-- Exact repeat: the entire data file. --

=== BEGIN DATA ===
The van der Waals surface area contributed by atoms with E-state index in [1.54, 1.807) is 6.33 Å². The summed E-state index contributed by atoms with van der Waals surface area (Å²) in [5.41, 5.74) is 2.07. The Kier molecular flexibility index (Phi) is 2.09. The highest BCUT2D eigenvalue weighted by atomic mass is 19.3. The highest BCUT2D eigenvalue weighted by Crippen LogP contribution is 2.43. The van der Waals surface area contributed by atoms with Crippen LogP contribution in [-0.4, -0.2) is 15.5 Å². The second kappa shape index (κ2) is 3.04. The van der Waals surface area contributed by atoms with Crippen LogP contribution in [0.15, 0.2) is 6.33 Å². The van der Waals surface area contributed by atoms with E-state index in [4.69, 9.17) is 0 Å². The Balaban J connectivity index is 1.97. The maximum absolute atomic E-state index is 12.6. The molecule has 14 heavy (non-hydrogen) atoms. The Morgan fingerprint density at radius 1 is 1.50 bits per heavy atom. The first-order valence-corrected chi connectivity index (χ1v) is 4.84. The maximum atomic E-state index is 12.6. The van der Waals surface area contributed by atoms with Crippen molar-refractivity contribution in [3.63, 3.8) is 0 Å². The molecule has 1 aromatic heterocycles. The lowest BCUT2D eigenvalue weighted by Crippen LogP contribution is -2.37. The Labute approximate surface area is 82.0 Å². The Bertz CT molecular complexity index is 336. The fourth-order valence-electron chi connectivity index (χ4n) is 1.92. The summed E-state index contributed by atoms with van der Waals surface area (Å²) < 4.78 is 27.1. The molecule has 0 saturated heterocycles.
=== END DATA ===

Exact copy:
The van der Waals surface area contributed by atoms with E-state index in [1.54, 1.807) is 6.33 Å². The summed E-state index contributed by atoms with van der Waals surface area (Å²) in [5.41, 5.74) is 2.07. The Kier molecular flexibility index (Phi) is 2.09. The highest BCUT2D eigenvalue weighted by atomic mass is 19.3. The highest BCUT2D eigenvalue weighted by Crippen LogP contribution is 2.43. The van der Waals surface area contributed by atoms with Crippen LogP contribution in [-0.4, -0.2) is 15.5 Å². The second kappa shape index (κ2) is 3.04. The van der Waals surface area contributed by atoms with Crippen LogP contribution in [0.15, 0.2) is 6.33 Å². The van der Waals surface area contributed by atoms with E-state index in [4.69, 9.17) is 0 Å². The Balaban J connectivity index is 1.97. The maximum absolute atomic E-state index is 12.6. The molecule has 14 heavy (non-hydrogen) atoms. The Morgan fingerprint density at radius 1 is 1.50 bits per heavy atom. The first-order valence-corrected chi connectivity index (χ1v) is 4.84. The maximum atomic E-state index is 12.6. The van der Waals surface area contributed by atoms with Crippen molar-refractivity contribution in [3.63, 3.8) is 0 Å². The molecule has 1 aromatic heterocycles. The lowest BCUT2D eigenvalue weighted by Crippen LogP contribution is -2.37. The Labute approximate surface area is 82.0 Å². The Bertz CT molecular complexity index is 336. The fourth-order valence-electron chi connectivity index (χ4n) is 1.92. The summed E-state index contributed by atoms with van der Waals surface area (Å²) < 4.78 is 27.1. The molecule has 0 saturated heterocycles.